The equipment donated to Zimbabwe by Gift of the Givers Foundation spokesperson Mr Allauddin Sayed comprised 25 water tanks (each with a capacity of 10 000 litres), water treatment tablets, a generator and a consignment of medical and food supplies.
“We had to come in with this kind of assistance following appeals by the South African government on the problems faced by our brothers in Zimbabwe dealing with the cholera outbreak,” said Sayed.
“As an organisation, we are passionate about Africa, especially Zimbabwe being our neighbours and therefore we will continue to assist in whatever way so that we complement the efforts being made by their Government,” he added.
South Africa’s Department of Health and Social Development is also heavily involved in the fight against cholera in Zimbabwe after concerns raised during Sunday’s stakeholders meeting involving health officials from Zimbabwe and South Africa in Beitbridge.
The department will assist the Zimbabwe National Water Authority (Zinwa) in water purification and sewer treatment. Te two authorities say they will target water supply and sewer reticulation, particularly where effluent is flowing into the Limpopo River, which is the main source of water for both Beitbridge and Musina residents.
South Africa entered into an agreement with the Musina Municipality to help in transporting adequate clean water to Beitbridge.
Once the water treatment starts functioning properly, the water tanks would be connected to the Zinwa purification plant through the main pipeline.
This week the United Nations launched the consolidated appeal for 2009 for a total of $550 million, the highest appeal ever for Zimbabwe. Last year’s appeal was under $400 million and according to the U.N. had been “very well subscribed”, and was, at this point, 75 per cent funded.
Together with South Africa, the United Nations is part of a task force within Zimbabwe’s Ministry of Health set up to coordinate the response to the cholera situation.
The U.N. World Food Program appealed in October for $140 million to help 4 million Zimbabweans. The agency said earlier this month that international donors had not responded, forcing it to start rationing cereal and beans. It warned that food aid will run out by January unless it gets new funds.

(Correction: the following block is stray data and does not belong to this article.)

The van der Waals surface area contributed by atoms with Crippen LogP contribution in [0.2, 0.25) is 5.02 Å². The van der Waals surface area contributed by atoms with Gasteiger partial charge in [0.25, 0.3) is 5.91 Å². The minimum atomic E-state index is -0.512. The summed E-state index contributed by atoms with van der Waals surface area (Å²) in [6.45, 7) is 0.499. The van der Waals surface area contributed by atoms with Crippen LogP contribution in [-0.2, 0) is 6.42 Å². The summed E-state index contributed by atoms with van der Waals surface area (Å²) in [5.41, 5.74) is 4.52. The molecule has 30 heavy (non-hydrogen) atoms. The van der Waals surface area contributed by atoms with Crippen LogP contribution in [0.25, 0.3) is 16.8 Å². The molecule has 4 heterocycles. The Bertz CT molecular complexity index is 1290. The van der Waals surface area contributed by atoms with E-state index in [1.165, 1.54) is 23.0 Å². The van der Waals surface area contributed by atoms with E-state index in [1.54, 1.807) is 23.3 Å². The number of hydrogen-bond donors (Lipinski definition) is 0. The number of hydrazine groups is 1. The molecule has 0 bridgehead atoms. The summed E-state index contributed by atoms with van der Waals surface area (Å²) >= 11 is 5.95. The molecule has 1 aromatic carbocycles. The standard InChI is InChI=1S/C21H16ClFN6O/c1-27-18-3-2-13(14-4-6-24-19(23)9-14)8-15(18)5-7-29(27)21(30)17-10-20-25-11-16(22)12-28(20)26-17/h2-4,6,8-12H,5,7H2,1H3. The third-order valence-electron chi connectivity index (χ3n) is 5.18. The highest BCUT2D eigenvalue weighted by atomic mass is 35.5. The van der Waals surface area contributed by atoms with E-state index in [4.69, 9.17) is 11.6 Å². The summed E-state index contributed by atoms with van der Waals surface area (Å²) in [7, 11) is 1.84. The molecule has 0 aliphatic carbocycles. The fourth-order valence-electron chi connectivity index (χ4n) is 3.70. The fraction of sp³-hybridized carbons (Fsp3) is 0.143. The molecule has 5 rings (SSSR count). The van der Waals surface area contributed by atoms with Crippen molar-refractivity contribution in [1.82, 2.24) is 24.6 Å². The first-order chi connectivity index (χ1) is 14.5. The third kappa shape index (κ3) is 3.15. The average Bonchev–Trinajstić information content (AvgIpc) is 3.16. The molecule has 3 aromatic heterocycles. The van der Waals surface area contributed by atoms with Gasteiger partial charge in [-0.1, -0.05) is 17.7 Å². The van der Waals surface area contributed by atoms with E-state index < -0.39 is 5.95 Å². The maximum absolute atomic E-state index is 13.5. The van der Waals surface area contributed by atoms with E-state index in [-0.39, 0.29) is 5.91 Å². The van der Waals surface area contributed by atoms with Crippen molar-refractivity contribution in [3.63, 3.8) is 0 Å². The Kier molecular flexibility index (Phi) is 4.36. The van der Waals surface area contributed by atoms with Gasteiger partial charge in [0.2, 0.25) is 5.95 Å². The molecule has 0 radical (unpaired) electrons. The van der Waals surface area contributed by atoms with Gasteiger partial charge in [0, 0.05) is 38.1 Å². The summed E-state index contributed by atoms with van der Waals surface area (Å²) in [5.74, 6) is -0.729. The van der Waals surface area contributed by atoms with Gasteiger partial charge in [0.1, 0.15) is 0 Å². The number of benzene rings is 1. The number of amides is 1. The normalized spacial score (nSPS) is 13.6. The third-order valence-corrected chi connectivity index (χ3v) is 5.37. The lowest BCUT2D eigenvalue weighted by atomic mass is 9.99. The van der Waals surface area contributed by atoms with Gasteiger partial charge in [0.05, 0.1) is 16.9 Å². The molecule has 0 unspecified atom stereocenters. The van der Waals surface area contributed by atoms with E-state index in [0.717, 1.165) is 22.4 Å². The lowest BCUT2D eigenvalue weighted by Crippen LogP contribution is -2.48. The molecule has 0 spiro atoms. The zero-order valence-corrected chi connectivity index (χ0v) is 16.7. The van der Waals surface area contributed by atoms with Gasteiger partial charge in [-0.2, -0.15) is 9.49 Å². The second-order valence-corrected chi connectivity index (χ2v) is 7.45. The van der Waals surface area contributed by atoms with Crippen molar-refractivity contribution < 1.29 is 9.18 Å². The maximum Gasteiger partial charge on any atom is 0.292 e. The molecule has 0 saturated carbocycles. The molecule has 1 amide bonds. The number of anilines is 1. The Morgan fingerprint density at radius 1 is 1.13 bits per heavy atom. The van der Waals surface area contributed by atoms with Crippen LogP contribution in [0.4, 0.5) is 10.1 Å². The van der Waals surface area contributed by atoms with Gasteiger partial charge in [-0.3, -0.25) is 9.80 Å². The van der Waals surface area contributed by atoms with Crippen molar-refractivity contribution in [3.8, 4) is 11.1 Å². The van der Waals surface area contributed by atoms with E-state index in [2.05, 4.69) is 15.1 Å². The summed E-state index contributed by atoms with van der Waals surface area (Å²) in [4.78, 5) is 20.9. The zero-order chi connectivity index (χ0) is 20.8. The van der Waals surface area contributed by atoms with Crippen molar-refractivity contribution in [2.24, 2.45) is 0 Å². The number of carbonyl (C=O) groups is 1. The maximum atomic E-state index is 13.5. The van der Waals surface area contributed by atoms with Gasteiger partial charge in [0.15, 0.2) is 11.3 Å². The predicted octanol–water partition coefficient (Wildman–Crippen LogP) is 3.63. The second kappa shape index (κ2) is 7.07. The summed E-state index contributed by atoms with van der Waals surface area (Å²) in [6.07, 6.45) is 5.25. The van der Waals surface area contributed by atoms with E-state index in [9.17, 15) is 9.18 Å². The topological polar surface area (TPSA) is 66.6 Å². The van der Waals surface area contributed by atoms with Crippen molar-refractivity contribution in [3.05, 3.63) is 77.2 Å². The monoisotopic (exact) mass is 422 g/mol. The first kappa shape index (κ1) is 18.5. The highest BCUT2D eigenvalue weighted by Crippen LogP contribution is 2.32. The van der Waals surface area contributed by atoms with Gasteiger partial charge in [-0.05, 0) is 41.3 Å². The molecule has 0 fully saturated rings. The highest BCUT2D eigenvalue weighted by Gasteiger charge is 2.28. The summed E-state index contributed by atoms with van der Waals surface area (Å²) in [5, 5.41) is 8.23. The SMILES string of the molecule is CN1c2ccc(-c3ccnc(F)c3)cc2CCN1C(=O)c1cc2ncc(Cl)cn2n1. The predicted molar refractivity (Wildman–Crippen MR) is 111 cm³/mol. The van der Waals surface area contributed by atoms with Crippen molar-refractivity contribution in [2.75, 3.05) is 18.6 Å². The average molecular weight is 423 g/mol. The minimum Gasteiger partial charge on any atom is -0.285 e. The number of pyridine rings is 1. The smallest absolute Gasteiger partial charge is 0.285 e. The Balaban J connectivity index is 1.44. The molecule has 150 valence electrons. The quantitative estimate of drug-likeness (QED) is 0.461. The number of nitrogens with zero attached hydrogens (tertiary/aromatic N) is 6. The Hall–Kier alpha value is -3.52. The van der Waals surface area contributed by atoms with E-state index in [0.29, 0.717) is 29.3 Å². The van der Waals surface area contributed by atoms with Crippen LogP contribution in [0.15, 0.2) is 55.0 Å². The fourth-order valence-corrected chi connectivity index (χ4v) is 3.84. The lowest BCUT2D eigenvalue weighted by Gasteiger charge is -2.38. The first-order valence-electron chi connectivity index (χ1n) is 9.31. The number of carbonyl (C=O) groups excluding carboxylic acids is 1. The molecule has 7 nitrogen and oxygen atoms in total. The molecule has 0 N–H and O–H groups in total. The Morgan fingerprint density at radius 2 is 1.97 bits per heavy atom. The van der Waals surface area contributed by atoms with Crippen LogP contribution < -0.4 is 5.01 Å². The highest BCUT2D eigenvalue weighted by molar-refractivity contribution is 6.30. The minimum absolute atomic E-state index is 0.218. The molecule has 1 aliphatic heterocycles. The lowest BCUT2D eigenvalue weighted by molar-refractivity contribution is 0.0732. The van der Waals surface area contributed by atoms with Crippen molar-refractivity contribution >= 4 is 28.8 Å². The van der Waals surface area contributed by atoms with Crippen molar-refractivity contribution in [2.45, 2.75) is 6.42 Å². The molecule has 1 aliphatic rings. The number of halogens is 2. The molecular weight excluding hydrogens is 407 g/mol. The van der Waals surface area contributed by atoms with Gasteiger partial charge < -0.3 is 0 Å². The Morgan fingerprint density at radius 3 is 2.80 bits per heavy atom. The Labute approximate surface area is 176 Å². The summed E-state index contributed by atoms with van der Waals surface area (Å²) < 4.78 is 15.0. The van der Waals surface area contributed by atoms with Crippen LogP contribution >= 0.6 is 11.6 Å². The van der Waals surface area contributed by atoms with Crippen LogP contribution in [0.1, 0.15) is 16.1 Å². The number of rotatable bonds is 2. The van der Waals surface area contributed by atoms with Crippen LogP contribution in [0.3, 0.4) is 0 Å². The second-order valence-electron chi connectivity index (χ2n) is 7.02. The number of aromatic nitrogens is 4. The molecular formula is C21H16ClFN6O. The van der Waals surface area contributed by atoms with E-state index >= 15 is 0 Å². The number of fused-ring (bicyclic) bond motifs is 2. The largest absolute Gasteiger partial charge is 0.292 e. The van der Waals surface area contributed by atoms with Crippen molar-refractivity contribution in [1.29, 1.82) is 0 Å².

So far only China and South Africa have made pledges for food aid beyond 2008.
U.N. Secretary-General Ban Ki-moon on Tuesday urged all donors to disregard their political views on Zimbabwe and provide money for critically needed food and to help battle the cholera outbreak.
U.N. spokeswoman Michele Montas said on Tuesday “The secretary-general urges all parties (NGOs) to support and provide humanitarian assistance leaving political considerations aside.”
Food aid and humanitarian assistance in Zimbabwe has been heavily politicized.
The Zimbabwean government in June this year temporarily banned all NGOs from carrying out relief work in the country accusing them of helping the opposition MDC to carry out political activities in remote areas.
The ban was lifted a month later. Very few NGOs, many of whom were calling for the lifting of the ban, have resumed work in the country.
A government official told the Zimbabwe Guardian that many of these NGOs had not been forthcoming during the outbreak of cholera and quietly waited for the crisis to deepen.
“Many NGOs that were at the forefront of calling for a lifting of the ban have not been forthcoming. Their statements were not altruistic but were meant to discredit the Government of Zimbabwe,” said the official adding that “our true friends, China and South Africa have been at the forefront of fighting the cholera outbreak”.
While South Africa, China and the U.N. are helping Zimbabwe to battle the cholera outbreak, Botswana on Wednesday called for neighbouring countries to impose sanctions against Zimbabwe to drive President Robert Mugabe out of power.
Speaking on BBC’s HardTalk programme, Botswana’s foreign minister called on neighbouring African nations to bring down the government of President Mugabe.
Phando Skelemani said mediation has failed to remove President Mugabe and African nations should impose sanctions to force that removal.
“If no petrol went in for a week, he can’t last,” Skelemani said on Wednesday.
In less than a year Monrovia (Liberia), Conakry (Guinea), Bissau (Guinea Bissau), Nouakchott (Mauritania), Ouagadougou (Burkina Faso), Lusaka (Zambia) and now Luanda in Angola are dealing with cholera outbreaks.